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COVID INNOVATION

Eastern Cape doctor’s engineering brainwave saved hundreds of lives during pandemic

Eastern Cape doctor’s engineering brainwave saved hundreds of lives during pandemic
The innovative OxERA is an all-in-one oxygen device using an oxygen accumulator, an anaesthetic mask and an adjustable mechanical peep valve. (Photo: Supplied)

Dr Craig Parker created an oxygen device that was an important lifeline to patients in rural Eastern Cape at the height of the Covid-19 pandemic. He is 2022 Rural Doctor of the Year.

Dr Craig Parker’s oxygen device – the OxERA – saved hundreds of lives during Covid-19, particularly in the rural Eastern Cape. Now, it has earned a global nod, being listed in the World Health Organization’s 2022 Compendium under “innovative health technologies for low resource settings”.

A brochure describes OxERA as an “all-in-one device using an oxygen accumulator bag, an anaesthetic mask and an adjustable mechanical peep valve (a spring-loaded valve against which the patient exhales) that is cost-effective and oxygen efficient”. The device requires an oxygen source, but uses less oxygen than traditional ventilators and is simpler to operate.

With a background spanning mechanical engineering and medicine, Parker pioneered the idea for OxERA in March 2020.

Building solutions

Practising as an anaesthetist at East London’s Frere Hospital, he says: “I had been in the UK visiting my grandmother for her 100th birthday. The UK was collapsing and imploding with Covid. I realised that if they were not coping, then goodness, we were in trouble. And I felt ventilators were not going to fix our problem. To have somebody ventilated, you need a ventilator. You also need an ICU-trained [intensive care unit] nurse and space in an ICU. You need ICU-trained doctors. So I came back and I put a call out on Facebook for anyone who wanted to join me to try [to] build a solution.”

Quickly, a group assembled in East London. “I called in some of my mining buddies. We had De Beers loan us two engineers at one point. A colleague at Frere was helping me with some of the ICU stuff – Dr Brendan Toy. We were tossing ideas around, building prototypes, testing them. I think it’s the hardest I’ve ever worked – like 18 hours a day.” Eventually, their hard work paid off. Parker and his colleagues successfully used the device, preventing lung collapse and saving lives. Up the coast at Madwaleni District Hospital, where oxygen had to be ferried in by bakkie over two hours via rutted roads from Mthatha, desperate doctors welcomed the device too.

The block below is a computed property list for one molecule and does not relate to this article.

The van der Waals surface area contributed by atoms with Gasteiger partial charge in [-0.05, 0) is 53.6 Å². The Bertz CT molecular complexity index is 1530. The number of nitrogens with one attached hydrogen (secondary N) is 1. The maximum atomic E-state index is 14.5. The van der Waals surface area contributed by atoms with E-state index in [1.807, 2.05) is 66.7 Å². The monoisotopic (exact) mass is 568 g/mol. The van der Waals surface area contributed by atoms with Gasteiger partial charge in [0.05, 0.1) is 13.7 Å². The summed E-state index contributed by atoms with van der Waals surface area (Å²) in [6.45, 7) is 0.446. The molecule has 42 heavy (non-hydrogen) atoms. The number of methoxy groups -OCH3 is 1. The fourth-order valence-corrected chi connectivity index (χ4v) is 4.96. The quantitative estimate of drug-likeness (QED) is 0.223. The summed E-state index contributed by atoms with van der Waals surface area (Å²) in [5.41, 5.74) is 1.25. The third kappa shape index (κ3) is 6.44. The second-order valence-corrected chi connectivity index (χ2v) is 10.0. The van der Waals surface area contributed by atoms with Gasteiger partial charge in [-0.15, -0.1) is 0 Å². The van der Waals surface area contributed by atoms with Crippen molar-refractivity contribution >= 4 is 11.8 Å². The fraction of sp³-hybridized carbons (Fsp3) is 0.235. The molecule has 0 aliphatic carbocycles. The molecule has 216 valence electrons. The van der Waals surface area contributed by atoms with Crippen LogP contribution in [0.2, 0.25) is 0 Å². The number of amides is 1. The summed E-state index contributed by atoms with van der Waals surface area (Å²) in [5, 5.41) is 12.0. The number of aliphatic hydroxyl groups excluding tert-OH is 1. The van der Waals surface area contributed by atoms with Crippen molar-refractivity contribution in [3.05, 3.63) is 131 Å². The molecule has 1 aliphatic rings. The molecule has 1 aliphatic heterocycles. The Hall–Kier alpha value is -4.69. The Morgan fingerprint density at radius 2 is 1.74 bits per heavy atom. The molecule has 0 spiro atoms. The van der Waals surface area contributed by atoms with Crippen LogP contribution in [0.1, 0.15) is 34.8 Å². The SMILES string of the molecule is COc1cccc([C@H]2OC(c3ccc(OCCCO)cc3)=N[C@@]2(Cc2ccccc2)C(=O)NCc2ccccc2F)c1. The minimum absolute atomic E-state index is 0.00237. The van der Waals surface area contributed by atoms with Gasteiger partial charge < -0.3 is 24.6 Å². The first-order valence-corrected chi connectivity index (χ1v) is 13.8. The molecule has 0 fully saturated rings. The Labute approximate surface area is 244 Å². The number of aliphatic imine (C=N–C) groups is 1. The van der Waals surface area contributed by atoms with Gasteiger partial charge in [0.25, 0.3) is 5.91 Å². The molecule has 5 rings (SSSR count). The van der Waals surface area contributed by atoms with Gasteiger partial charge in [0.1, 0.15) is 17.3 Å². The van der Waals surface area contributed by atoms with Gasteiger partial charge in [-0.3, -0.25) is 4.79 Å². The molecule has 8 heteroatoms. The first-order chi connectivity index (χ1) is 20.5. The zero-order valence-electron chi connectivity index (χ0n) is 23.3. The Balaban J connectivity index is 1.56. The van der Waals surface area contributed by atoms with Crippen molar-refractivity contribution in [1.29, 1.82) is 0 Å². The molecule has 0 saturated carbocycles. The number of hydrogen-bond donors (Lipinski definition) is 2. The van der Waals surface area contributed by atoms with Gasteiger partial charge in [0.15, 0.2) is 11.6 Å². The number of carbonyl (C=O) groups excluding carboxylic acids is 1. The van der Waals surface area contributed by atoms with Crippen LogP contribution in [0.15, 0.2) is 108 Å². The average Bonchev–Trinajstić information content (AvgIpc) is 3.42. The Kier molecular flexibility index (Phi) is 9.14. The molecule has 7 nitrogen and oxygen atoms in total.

Dr Craig Parker. (Photo: Supplied)

“It was challenging,” says Parker. “The device was still a prototype we were testing, but healthcare workers were desperate and finding them useful and they were saving lives. So we were just making them and donating them to those who asked.”

Daily realities

Zimbabwe was so much worse, says Parker. “Really, if you were anything beyond mildly ill there, it was a death sentence. They had no hope of big, bulk oxygen supplies that could support high-flow nasal oxygen solutions. They didn’t have equipment or the skills to ventilate patients. And so they used OxERA devices a lot, through an NGO there called Kufema.”

Born in Harare, Parker’s father died in the Zimbabwean civil war in 1974, when Parker was two years old. A teacher, he’d trained as a paramedic for the army. “He was killed in a medical evacuation. At night, the plane crashed on takeoff.”

In 1981, Parker’s mother moved to South Africa, where she took a job as a laboratory technician at the University of KwaZulu-Natal (UKZN) in Pietermaritzburg.

In 1993, Parker completed a BSc in mechanical engineering at UKZN, after which he worked in mines in South Africa and Zambia. For a while, Parker, his wife Catherine, a nurse, and their two children lived in the Zambian Copperbelt town of Chingola. His distaste for what he describes as the “rich getting richer” ethos of mining started to wear him down.

A ‘midlife crisis’ and a Leatherman